The latest addition to Denver’s fleet of city parks isn’t the typical playground: You won’t find volleyball games or toddlers climbing jungle gyms here. A few years ago, when the faltering economy derailed an apartment project east of downtown, the Denver Housing Authority (DHA) transformed the blighted land into experimental open space. The idea: Create an outdoor laboratory to test sustainable building practices for future projects. The result—Denver’s Sustainability Park—opens this month.

The 2.7-acre block at 25th and Lawrence streets, owned by the DHA and managed by the Colorado Renewable Energy Society, is home to pilot projects like LED streetlights, three urban farms, and sidewalks built from recycled materials. “There are so many ideas out there in sustainable technology,” says DHA development program manager Chris Spelke. “We can attract brilliant minds and test things here so we know which technologies we can use, and at the same time provide food, education, and jobs to the neighborhood.”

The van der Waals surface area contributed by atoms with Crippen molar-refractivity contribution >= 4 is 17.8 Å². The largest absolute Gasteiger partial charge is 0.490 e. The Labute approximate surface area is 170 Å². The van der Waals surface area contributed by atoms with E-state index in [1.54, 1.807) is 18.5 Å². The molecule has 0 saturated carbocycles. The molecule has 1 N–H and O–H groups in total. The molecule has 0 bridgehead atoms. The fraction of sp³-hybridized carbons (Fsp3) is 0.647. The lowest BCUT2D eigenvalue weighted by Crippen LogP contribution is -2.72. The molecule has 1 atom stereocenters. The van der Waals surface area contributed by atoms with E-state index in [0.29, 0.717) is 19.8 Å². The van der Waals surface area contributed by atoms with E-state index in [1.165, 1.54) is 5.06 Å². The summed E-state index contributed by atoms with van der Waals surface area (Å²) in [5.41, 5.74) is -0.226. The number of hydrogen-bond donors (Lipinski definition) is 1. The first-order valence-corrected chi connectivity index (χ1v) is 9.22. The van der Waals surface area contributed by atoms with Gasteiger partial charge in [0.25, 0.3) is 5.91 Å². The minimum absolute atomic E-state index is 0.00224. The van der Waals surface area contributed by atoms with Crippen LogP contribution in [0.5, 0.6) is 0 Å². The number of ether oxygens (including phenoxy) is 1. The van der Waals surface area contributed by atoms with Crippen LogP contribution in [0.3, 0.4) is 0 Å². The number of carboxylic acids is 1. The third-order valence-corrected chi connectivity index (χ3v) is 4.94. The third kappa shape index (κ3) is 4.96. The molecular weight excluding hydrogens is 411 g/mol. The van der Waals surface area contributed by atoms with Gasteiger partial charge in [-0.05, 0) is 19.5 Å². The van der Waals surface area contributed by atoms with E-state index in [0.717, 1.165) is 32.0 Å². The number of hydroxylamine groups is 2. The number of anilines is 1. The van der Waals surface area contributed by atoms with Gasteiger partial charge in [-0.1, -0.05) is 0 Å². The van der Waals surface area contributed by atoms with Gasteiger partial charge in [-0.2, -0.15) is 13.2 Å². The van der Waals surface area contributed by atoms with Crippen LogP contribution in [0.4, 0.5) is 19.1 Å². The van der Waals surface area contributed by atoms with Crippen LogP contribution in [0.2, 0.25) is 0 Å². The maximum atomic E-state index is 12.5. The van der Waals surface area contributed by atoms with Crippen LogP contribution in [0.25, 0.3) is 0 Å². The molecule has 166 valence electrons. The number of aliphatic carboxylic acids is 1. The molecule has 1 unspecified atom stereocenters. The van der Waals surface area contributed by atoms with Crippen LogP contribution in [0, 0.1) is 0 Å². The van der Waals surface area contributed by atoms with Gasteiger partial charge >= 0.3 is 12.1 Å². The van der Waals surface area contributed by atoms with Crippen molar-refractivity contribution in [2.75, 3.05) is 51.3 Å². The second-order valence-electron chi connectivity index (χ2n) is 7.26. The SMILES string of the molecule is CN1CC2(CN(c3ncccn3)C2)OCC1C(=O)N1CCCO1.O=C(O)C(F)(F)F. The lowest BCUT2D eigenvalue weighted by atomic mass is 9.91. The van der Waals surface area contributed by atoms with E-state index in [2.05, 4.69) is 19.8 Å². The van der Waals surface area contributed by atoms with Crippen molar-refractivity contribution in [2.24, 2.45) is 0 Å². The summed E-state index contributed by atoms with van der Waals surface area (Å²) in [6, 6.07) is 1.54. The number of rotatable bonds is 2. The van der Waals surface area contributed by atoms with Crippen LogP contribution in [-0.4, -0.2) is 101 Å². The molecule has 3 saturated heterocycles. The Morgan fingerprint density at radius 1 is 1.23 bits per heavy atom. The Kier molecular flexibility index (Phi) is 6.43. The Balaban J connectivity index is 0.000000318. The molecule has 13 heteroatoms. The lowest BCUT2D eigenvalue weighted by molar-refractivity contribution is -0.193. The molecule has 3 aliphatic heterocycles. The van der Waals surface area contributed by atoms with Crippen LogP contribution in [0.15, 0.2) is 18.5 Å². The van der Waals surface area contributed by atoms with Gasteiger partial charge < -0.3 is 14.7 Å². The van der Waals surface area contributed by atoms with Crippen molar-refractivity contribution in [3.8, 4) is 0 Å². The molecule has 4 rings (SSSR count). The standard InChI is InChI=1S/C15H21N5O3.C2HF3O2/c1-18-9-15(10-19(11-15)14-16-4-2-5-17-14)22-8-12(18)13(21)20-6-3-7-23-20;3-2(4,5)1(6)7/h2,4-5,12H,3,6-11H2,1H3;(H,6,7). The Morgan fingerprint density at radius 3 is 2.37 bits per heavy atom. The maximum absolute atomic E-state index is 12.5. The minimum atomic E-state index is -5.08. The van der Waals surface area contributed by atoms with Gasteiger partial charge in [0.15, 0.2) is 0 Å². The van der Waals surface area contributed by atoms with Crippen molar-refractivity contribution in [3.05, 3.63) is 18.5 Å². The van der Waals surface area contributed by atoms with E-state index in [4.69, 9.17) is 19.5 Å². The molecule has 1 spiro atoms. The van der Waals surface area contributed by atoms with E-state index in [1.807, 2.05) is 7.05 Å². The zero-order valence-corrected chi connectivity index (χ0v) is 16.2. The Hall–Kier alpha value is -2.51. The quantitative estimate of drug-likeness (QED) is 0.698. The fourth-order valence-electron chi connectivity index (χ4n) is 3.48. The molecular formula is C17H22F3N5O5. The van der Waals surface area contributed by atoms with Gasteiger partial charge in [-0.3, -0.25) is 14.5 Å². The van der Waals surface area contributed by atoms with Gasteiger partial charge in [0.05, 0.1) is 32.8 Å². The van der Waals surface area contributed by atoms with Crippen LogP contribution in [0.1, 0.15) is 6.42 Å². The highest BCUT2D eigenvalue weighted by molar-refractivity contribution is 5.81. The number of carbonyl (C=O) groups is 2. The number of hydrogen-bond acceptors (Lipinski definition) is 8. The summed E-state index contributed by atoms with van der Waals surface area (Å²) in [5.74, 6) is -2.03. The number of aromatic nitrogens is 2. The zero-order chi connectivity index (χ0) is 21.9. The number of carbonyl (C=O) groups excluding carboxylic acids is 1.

1. Recycling

Paths inside the park are made with concrete from demolished sidewalks. Walkways around the perimeter of the park are made from recycled rubber.

2. Food

The park is home to a nonprofit-run urban farm, which employs local teens to grow and distribute produce to restaurants and farmers markets.

3. Conservation

A xeriscaped rooftop garden display will provide homeowners with an example they can replicate. A xeriscaped roof helps cut heating bills by cooling homes, and also conserves space and water.

4. Illumination

The city’s first LED- and solar panel–powered streetlights use a fraction of the energy consumed by their conventional counterparts and will reduce maintenance costs. The LED bulbs last up to 30 years.

5. Charging

Fuel up your hybrid or electric-powered vehicle at one of the city’s first electric car charging stations.


250: Number of parks in the Mile High City, which, combined, cover an area about the size of 3,000 football fields.